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Statement by Japan, at the 67th WB/IMF Development Committee (Washington, D.C. / Apr. 13, 2003)

Japanese

Statementby the Hon. Masajuro Shiokawa
Minister of Finance of Japan
At the 67th Meeting of the World Bank/IMF
Joint Development Committee
 
Washington, D.C., April 13, 2003

 

First of all, I would like to report to the Committee that, prior to thismeeting, the Government of Japan obtained parliamentary approval for itssubscription for the thirteenth replenishment of the International DevelopmentAssociation (IDA), and deposited its Instrument of Commitment for IDA13. It is agreat pleasure that Japan's deposit of its instrument of commitment hastriggered effectiveness of the replenishment. I believe that the effectivenessof the IDA13 is among the most significant actions taken recently for achievingthe Millennium Development Goals (MDGs), which is one of the items on the agendaof this meeting.

 

I. Achieving the MDGs and Related Outcomes

I welcome this opportunity to discuss a framework for monitoring policies andactions needed to achieve the MDGs and related outcomes, as agreed upon at thelast meeting of the Development Committee. It is very important to identify andregularly monitor policies and actions necessary for the progress toward theMDGs and other development goals. We hope that the World Bank, the IMF andRegional Development Banks, in cooperation with other internationalorganizations, will play leading roles in this exercise based on theircomparative advantages.
 
To ensure the exercise will be truly effective, the following three points mustbe noted:
 
First, I would like to emphasize that we should not overlook theimportance of sustainable economic growth in developing countries in achievingthe MDGs. It would be virtually impossible to achieve these goals by focusingsupport only on areas related to social service delivery, such as education andhealth. The key to making sustainable progress in the medium term toward theMDGs is to generate a self-sustaining cycle: the income level of the poor rises,allowing them to make necessary human-capital investments, and further expandingtheir income opportunities. To realize such a cycle, it is necessary to sustainbroad-based economic growth that will benefit poor people.
 
Infrastructure investments, private sector development, and improvement ingovernance and institutional capacity play crucial roles in attainingsustainable economic growth. Therefore, it is imperative to monitor policies andactions in these growth-inducing areas. In this sense, we commend the monitoringframework presented for this meeting, as it places emphasis on the central roleof economic growth in achieving the MDGs and related outcomes. We call on theWorld Bank to reflect the idea of prioritizing sustainable economic growth forachieving MDGs on its operations through Country Assistance Strategies (CASs),allocation of budget and human resources, and staff incentives.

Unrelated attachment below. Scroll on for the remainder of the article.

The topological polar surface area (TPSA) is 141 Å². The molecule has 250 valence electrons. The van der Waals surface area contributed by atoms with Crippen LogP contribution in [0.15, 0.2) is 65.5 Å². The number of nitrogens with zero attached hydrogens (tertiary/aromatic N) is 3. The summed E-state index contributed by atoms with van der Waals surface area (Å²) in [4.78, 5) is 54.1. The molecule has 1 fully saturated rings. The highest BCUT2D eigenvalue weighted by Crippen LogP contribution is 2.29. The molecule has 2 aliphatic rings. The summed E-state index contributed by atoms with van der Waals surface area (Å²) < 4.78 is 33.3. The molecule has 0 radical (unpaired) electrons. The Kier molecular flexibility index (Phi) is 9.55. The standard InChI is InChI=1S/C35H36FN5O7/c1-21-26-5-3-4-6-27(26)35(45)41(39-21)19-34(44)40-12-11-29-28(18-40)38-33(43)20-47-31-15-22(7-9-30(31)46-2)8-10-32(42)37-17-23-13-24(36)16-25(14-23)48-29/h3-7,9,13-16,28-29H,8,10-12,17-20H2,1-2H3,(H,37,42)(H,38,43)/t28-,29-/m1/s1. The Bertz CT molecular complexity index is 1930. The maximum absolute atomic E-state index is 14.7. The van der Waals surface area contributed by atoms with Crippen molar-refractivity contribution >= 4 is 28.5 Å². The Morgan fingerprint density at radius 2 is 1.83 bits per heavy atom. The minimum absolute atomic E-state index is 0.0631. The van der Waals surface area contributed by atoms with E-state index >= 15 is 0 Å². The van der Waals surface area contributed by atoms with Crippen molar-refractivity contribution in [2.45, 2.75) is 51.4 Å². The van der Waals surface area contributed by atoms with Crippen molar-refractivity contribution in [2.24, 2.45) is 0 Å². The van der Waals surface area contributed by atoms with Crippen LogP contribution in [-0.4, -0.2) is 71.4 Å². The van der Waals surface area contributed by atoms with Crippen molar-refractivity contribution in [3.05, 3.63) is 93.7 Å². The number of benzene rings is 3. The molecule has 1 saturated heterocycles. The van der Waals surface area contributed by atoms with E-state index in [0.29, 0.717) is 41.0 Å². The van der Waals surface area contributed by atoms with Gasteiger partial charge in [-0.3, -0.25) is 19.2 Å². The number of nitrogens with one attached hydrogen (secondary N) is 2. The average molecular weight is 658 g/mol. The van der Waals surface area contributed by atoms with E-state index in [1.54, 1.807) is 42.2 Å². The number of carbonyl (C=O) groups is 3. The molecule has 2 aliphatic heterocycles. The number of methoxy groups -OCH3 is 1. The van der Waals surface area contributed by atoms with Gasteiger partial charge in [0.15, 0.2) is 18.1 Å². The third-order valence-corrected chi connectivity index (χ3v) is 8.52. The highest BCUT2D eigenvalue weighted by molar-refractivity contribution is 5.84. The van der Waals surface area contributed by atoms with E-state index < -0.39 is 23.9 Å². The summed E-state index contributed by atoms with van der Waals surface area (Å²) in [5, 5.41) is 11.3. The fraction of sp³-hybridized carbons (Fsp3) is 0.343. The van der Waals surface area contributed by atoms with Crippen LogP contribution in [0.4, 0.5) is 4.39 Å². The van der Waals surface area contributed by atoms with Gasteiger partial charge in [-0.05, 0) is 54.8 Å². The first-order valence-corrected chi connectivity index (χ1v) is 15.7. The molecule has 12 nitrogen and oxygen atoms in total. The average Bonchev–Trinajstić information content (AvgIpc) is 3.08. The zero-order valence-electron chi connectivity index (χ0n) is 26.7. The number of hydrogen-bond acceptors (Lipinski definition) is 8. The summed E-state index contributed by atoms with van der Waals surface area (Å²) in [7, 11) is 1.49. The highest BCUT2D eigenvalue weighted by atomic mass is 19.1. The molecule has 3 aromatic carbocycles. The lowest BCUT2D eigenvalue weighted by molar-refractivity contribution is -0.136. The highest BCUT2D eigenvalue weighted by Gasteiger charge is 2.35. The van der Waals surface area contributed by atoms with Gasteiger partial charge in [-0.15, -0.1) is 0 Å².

Secondly, in identifying and implementing policies and actions needed toachieve the MDGs and related outcomes, it is essential to adopt acountry-specific approach in which country-owned development strategies,including Poverty Reduction Strategy Papers (PRSPs), play a central role. Inother words, it is important to set national development goals in countrydevelopment strategies by localizing the MDGs in the context of country-specificconditions, and then to identify and implement policies and actions needed toaccomplish these localized goals. In this regard, while staff papers highlightcase studies in four specific areas related to social service delivery 末primary education, health, HIV/AIDS, and water and sanitation 末 such asector-focused approach should be taken only as a supplementary to thecountry-specific approach.
 
Thirdly, in considering the role of development assistance in achievingthe MDGs, I must stress that simply increasing the volume of aid regardless ofabsorptive capacities in the recipient countries will not work. For trulyeffective use of aid, it is essential that good policy and institutionalenvironments be established in the recipient countries. In this regard, it isuseful to make reference to the results of the Bank's Country Policy andInstitutional Assessment (CPIA), as mentioned in the staff paper for thismeeting, and we would like to see further improvements and increasedtransparency of the CPIA exercise. On the other hand, improvement in publicexpenditure management has been one of the major challenges in building capacityin the public sector in developing countries. We call on the World Bank and IMFto cooperate and continue their support in this regard.